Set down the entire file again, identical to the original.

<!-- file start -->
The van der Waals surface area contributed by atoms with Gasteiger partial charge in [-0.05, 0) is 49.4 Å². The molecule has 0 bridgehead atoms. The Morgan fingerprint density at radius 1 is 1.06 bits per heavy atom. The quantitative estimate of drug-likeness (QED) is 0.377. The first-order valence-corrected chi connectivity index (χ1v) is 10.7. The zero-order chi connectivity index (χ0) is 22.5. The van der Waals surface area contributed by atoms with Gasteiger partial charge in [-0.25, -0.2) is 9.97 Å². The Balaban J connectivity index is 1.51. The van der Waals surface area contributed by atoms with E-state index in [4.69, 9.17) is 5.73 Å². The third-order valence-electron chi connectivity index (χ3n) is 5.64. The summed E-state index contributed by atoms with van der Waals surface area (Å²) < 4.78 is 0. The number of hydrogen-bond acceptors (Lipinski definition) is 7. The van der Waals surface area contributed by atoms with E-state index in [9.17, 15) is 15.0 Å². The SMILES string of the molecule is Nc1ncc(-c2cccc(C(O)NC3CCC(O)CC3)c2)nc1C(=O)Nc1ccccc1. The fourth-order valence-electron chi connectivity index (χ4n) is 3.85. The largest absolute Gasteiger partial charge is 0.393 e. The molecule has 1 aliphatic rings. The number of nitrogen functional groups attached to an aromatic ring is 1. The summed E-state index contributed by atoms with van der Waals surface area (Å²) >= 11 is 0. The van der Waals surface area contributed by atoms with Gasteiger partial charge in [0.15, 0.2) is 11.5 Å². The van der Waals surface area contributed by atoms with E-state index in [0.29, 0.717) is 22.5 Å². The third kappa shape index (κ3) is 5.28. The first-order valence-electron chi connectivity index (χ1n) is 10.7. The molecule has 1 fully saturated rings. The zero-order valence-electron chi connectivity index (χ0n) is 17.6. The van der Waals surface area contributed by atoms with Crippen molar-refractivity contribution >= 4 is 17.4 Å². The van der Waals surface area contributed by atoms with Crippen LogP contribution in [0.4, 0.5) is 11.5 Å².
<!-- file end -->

The van der Waals surface area contributed by atoms with Gasteiger partial charge in [-0.05, 0) is 49.4 Å². The molecule has 0 bridgehead atoms. The Morgan fingerprint density at radius 1 is 1.06 bits per heavy atom. The quantitative estimate of drug-likeness (QED) is 0.377. The first-order valence-corrected chi connectivity index (χ1v) is 10.7. The zero-order chi connectivity index (χ0) is 22.5. The van der Waals surface area contributed by atoms with Gasteiger partial charge in [-0.25, -0.2) is 9.97 Å². The Balaban J connectivity index is 1.51. The van der Waals surface area contributed by atoms with E-state index in [4.69, 9.17) is 5.73 Å². The third-order valence-electron chi connectivity index (χ3n) is 5.64. The summed E-state index contributed by atoms with van der Waals surface area (Å²) < 4.78 is 0. The number of hydrogen-bond acceptors (Lipinski definition) is 7. The van der Waals surface area contributed by atoms with E-state index in [9.17, 15) is 15.0 Å². The SMILES string of the molecule is Nc1ncc(-c2cccc(C(O)NC3CCC(O)CC3)c2)nc1C(=O)Nc1ccccc1. The fourth-order valence-electron chi connectivity index (χ4n) is 3.85. The largest absolute Gasteiger partial charge is 0.393 e. The molecule has 1 aliphatic rings. The number of nitrogen functional groups attached to an aromatic ring is 1. The summed E-state index contributed by atoms with van der Waals surface area (Å²) >= 11 is 0. The van der Waals surface area contributed by atoms with Gasteiger partial charge in [0.15, 0.2) is 11.5 Å². The van der Waals surface area contributed by atoms with E-state index in [0.29, 0.717) is 22.5 Å². The third kappa shape index (κ3) is 5.28. The first-order valence-electron chi connectivity index (χ1n) is 10.7. The molecule has 1 fully saturated rings. The zero-order valence-electron chi connectivity index (χ0n) is 17.6. The van der Waals surface area contributed by atoms with Crippen molar-refractivity contribution >= 4 is 17.4 Å². The van der Waals surface area contributed by atoms with Crippen LogP contribution in [0.4, 0.5) is 11.5 Å².